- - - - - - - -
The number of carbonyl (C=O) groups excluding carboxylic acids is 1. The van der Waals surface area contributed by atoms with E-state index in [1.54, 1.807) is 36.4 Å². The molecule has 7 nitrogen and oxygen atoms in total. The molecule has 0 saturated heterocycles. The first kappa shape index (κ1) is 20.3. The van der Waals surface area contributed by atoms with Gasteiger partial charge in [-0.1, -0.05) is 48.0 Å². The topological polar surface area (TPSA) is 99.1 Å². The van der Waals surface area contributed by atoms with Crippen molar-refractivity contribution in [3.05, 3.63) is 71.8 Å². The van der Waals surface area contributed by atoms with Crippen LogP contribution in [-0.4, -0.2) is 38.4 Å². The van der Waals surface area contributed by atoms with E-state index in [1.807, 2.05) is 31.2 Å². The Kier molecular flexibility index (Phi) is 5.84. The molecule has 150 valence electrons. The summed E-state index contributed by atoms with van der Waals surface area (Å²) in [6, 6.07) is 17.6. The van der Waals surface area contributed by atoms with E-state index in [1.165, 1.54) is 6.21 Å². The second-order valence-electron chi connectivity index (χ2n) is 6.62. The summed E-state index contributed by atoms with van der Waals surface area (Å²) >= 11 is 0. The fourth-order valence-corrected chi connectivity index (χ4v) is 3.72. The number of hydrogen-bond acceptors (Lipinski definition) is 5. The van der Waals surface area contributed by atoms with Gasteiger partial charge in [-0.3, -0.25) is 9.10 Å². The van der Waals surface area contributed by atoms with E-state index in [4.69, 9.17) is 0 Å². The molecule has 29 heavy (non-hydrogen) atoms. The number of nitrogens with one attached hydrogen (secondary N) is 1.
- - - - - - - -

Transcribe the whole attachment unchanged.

The number of carbonyl (C=O) groups excluding carboxylic acids is 1. The van der Waals surface area contributed by atoms with E-state index in [1.54, 1.807) is 36.4 Å². The molecule has 7 nitrogen and oxygen atoms in total. The molecule has 0 saturated heterocycles. The first kappa shape index (κ1) is 20.3. The van der Waals surface area contributed by atoms with Gasteiger partial charge in [-0.1, -0.05) is 48.0 Å². The topological polar surface area (TPSA) is 99.1 Å². The van der Waals surface area contributed by atoms with Crippen molar-refractivity contribution in [3.05, 3.63) is 71.8 Å². The van der Waals surface area contributed by atoms with Crippen LogP contribution in [-0.4, -0.2) is 38.4 Å². The van der Waals surface area contributed by atoms with E-state index in [1.807, 2.05) is 31.2 Å². The Kier molecular flexibility index (Phi) is 5.84. The molecule has 150 valence electrons. The summed E-state index contributed by atoms with van der Waals surface area (Å²) in [6, 6.07) is 17.6. The van der Waals surface area contributed by atoms with E-state index in [1.165, 1.54) is 6.21 Å². The second-order valence-electron chi connectivity index (χ2n) is 6.62. The summed E-state index contributed by atoms with van der Waals surface area (Å²) >= 11 is 0. The fourth-order valence-corrected chi connectivity index (χ4v) is 3.72. The number of hydrogen-bond acceptors (Lipinski definition) is 5. The van der Waals surface area contributed by atoms with Gasteiger partial charge in [-0.3, -0.25) is 9.10 Å². The van der Waals surface area contributed by atoms with E-state index in [4.69, 9.17) is 0 Å². The molecule has 29 heavy (non-hydrogen) atoms. The number of nitrogens with one attached hydrogen (secondary N) is 1.